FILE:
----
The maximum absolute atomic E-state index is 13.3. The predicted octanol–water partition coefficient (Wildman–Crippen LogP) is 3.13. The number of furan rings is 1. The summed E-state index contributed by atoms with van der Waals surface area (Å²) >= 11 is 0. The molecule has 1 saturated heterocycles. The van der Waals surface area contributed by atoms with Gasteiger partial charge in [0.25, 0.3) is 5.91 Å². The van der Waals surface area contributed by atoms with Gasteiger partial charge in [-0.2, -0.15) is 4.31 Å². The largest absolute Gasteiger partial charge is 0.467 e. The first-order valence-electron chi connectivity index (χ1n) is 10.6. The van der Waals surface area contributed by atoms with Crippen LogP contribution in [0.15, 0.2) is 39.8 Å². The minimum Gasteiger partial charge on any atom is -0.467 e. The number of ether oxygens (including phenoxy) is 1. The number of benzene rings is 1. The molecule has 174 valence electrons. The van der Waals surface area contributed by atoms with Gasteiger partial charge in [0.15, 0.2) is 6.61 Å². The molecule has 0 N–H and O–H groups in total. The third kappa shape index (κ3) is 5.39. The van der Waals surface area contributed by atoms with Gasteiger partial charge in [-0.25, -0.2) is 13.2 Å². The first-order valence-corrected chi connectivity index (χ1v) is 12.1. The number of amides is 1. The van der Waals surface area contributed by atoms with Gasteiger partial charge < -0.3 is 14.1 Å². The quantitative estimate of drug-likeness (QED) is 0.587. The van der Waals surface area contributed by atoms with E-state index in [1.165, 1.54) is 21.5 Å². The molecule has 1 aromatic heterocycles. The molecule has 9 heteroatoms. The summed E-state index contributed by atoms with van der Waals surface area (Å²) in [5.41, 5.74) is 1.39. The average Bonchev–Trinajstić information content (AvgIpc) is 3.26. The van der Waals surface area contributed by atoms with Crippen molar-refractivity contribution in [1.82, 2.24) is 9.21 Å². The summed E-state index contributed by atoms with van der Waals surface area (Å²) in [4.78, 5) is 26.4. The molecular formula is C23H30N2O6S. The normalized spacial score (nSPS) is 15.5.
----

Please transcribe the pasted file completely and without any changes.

The maximum absolute atomic E-state index is 13.3. The predicted octanol–water partition coefficient (Wildman–Crippen LogP) is 3.13. The number of furan rings is 1. The summed E-state index contributed by atoms with van der Waals surface area (Å²) >= 11 is 0. The molecule has 1 saturated heterocycles. The van der Waals surface area contributed by atoms with Gasteiger partial charge in [0.25, 0.3) is 5.91 Å². The van der Waals surface area contributed by atoms with Gasteiger partial charge in [-0.2, -0.15) is 4.31 Å². The largest absolute Gasteiger partial charge is 0.467 e. The first-order valence-electron chi connectivity index (χ1n) is 10.6. The van der Waals surface area contributed by atoms with Crippen LogP contribution in [0.15, 0.2) is 39.8 Å². The minimum Gasteiger partial charge on any atom is -0.467 e. The number of ether oxygens (including phenoxy) is 1. The number of benzene rings is 1. The molecule has 174 valence electrons. The van der Waals surface area contributed by atoms with Gasteiger partial charge in [0.15, 0.2) is 6.61 Å². The molecule has 0 N–H and O–H groups in total. The third kappa shape index (κ3) is 5.39. The van der Waals surface area contributed by atoms with Gasteiger partial charge in [-0.25, -0.2) is 13.2 Å². The first-order valence-corrected chi connectivity index (χ1v) is 12.1. The number of amides is 1. The van der Waals surface area contributed by atoms with Gasteiger partial charge < -0.3 is 14.1 Å². The quantitative estimate of drug-likeness (QED) is 0.587. The van der Waals surface area contributed by atoms with E-state index in [1.165, 1.54) is 21.5 Å². The molecule has 1 aromatic heterocycles. The molecule has 9 heteroatoms. The summed E-state index contributed by atoms with van der Waals surface area (Å²) in [5.41, 5.74) is 1.39. The average Bonchev–Trinajstić information content (AvgIpc) is 3.26. The van der Waals surface area contributed by atoms with Crippen molar-refractivity contribution in [1.82, 2.24) is 9.21 Å². The summed E-state index contributed by atoms with van der Waals surface area (Å²) in [4.78, 5) is 26.4. The molecular formula is C23H30N2O6S. The normalized spacial score (nSPS) is 15.5.